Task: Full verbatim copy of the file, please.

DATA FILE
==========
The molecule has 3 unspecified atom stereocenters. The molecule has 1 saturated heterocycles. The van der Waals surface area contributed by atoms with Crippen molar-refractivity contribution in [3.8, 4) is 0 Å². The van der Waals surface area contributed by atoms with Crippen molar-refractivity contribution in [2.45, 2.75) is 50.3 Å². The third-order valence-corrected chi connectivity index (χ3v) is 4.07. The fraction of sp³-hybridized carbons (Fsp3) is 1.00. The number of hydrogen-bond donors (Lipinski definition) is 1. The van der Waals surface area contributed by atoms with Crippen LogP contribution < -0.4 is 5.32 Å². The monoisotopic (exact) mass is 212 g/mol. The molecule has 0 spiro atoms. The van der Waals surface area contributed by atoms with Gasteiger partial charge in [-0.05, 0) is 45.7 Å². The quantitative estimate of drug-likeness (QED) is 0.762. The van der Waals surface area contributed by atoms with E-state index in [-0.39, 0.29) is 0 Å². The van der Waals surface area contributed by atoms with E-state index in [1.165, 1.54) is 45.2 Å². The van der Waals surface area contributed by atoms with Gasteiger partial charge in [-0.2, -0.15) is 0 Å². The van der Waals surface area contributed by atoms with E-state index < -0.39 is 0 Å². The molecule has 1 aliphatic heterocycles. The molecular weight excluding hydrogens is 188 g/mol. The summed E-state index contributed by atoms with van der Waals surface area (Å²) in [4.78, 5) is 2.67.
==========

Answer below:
The molecule has 3 unspecified atom stereocenters. The molecule has 1 saturated heterocycles. The van der Waals surface area contributed by atoms with Crippen molar-refractivity contribution in [3.8, 4) is 0 Å². The van der Waals surface area contributed by atoms with Crippen molar-refractivity contribution in [2.45, 2.75) is 50.3 Å². The third-order valence-corrected chi connectivity index (χ3v) is 4.07. The fraction of sp³-hybridized carbons (Fsp3) is 1.00. The number of hydrogen-bond donors (Lipinski definition) is 1. The van der Waals surface area contributed by atoms with Crippen LogP contribution < -0.4 is 5.32 Å². The monoisotopic (exact) mass is 212 g/mol. The molecule has 0 spiro atoms. The van der Waals surface area contributed by atoms with Gasteiger partial charge in [-0.05, 0) is 45.7 Å². The quantitative estimate of drug-likeness (QED) is 0.762. The van der Waals surface area contributed by atoms with E-state index in [-0.39, 0.29) is 0 Å². The van der Waals surface area contributed by atoms with E-state index in [1.165, 1.54) is 45.2 Å². The van der Waals surface area contributed by atoms with Gasteiger partial charge in [-0.2, -0.15) is 0 Å². The van der Waals surface area contributed by atoms with E-state index < -0.39 is 0 Å². The molecule has 1 aliphatic heterocycles. The molecular weight excluding hydrogens is 188 g/mol. The summed E-state index contributed by atoms with van der Waals surface area (Å²) in [4.78, 5) is 2.67.